Saturday, December 31, 2016

My Old House

I bought this house in 1982. From the moment I opened the front door, I knew it was mine. The modest size, the Cape Cod style, the East Forest Park neighborhood--all reminded me of the home where I grew up on Lancaster Street just a couple of miles away. Add to that, the fact that the house at the end of the street had once been my father’s boyhood home, and his grandfather’s farm had been just a ways up Allen Street. It seemed I was destined to call this place mine.

That’s not to say I loved everything about the house when I moved in. The garage was a problem. It was settling, and the door was rotted. Still I was happy to have a garage at all, never before having been able to shelter my car from New England winters. The kitchen was the worst problem. There were only four cabinets and very little counter space. The dropped ceiling hid water damage and dangerous wiring. Then there was the mural—a turquoise scene of peasants dancing around a pagoda. I’m sure previous owners thought it was beautiful, but it annoyed me every time I looked at it.

Little by little over the years, I fixed, repaired, revamped, and expanded.  Early on I had a new floor poured in the garage. That was after my father laid a new cinder block foundation, jacking up each wall of the garage as he did. My nephew Thomas re-tiled the bathroom and closed in the side porch. New wall-to-wall was installed, as well as new flooring in the kitchen.

In 2005, after living with this kitchen I really hated for 23 years and the inconvenience of one bathroom on the second floor, I took on a major renovation of the kitchen, as well as the addition of a family room and a downstairs bathroom. This meant the mural was finally gone!

With each new coat of paint, each redecoration, each new room, the house became more and more me. (Full of my stuff too!) Then one day as I was taking a break from cleaning, (I tend to break a lot when I clean) I started to think about the people who had lived here before. The house was built in 1938, and I knew at least three families had lived here. I had bought it from Mr. Christensen who had bought it from the Greenbaums who had bought it from the Jolys. Maybe there had been more.

Each owner likely thought of my house as their house, and someday, I suddenly realized, other people would come into my house and make it theirs. At first, this thought made me angry--as if some anonymous person would steal what was mine. But, of course, that was silly. When the next owner arrives, he/she will do so either because I have relinquished ownership of the house or my life.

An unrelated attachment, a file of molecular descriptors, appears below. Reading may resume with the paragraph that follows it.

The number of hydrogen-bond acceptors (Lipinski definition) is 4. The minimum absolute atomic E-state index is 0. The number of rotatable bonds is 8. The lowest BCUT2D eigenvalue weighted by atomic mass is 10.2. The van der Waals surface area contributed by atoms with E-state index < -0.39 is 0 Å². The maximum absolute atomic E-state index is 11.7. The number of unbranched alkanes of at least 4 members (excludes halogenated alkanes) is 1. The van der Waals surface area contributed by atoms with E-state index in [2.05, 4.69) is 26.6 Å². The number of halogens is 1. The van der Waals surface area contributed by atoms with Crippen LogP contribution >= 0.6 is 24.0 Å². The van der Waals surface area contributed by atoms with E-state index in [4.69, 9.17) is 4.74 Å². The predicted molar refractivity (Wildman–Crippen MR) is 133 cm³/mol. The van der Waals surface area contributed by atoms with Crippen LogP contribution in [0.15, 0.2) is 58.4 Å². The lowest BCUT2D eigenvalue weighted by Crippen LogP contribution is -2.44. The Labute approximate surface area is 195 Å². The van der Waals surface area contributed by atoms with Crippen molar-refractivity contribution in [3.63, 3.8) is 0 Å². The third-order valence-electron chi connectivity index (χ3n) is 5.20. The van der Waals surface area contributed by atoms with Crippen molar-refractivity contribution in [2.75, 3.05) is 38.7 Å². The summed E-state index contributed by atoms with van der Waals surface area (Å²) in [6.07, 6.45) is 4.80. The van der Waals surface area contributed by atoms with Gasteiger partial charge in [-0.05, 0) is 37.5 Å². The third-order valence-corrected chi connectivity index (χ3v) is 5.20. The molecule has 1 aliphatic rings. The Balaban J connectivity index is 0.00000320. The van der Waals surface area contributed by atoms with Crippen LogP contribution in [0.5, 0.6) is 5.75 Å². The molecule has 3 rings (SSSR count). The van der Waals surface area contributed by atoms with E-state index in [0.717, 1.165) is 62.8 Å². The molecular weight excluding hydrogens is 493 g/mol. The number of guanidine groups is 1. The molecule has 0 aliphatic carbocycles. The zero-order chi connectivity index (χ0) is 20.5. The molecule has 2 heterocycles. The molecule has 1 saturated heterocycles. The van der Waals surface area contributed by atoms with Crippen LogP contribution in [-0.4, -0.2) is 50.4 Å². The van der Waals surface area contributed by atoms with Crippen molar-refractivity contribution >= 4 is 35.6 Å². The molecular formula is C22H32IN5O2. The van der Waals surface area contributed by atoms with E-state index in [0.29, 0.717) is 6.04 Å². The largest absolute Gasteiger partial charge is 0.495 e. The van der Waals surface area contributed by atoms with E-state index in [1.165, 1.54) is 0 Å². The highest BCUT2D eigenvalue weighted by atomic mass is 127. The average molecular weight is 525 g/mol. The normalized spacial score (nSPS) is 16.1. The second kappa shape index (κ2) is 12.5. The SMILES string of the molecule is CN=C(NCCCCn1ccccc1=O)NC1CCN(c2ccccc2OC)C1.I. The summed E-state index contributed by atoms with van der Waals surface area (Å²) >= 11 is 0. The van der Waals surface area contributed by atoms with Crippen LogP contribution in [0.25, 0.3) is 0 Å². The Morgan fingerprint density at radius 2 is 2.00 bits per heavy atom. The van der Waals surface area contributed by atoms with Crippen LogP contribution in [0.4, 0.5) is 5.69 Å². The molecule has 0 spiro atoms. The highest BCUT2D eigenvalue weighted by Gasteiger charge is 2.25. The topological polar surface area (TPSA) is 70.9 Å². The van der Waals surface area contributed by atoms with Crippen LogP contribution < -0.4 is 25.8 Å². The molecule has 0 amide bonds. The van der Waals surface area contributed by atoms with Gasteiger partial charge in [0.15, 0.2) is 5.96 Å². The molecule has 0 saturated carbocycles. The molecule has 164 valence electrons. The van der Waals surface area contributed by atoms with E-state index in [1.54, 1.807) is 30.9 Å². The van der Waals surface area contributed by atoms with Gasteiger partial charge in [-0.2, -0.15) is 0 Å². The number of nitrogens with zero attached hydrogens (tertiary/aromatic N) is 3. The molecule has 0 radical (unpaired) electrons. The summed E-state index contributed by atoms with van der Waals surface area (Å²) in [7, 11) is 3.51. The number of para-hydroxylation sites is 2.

Barring fire or other tragedy, this house will remain when I have moved on. Other people will paint the walls a different color, move in new furniture, and find aspects they dislike (But not the mural!). They will create their home in this space where I have created mine. I wish them and my house well.

But I’m not planning on leaving quite yet. I still have to fix the doorknob to the porch, and repair the threshold at the front door, and the find out what’s causing the water spot on the ceiling of the family room and maybe paint the family room a different color, and...

Friday, December 16, 2016

Thanksgiving 1950 Photograph

George Emil and Carrie Julia Rose Schneeloch

I was five years old that Thanksgiving, but I remember Alvin taking this picture as well as one of my parents at the same spot in front of the living room window on Lancaster Street. This is how I remember my grandmother--the tightly curled hair, the rimless glasses, the half smile. I have more memories of my grandfather who came to live with us just a year later when my grandmother died. She was 68 years old in this photo. I am taken a bit aback when I realize she is three years younger here than I am now.

I remember her too at their home on Allen Street where on overnight visits she read to me on the porch, made vanilla pudding with orange slices, tucked me into my father's childhood bed at night.  I remember Mr. and Mrs. Prouty and their friends who came to play bridge. There were lots of card games on the heavy brown metal card table that now is folded next to the computer in my office.

I have many other pictures of her too. There is the one of the young mother in the white dress holding the baby that was my father. 

Even earlier there are pictures of her and her brother Frank dressed in their Sunday clothes posing for a photographer in West Springfield whose name remains on the photograph but whose address no longer exists.

I look into those young eyes and try to see what she saw all those years ago at the end of the 19th century. Could she see what amazing things would happen in her lifetime?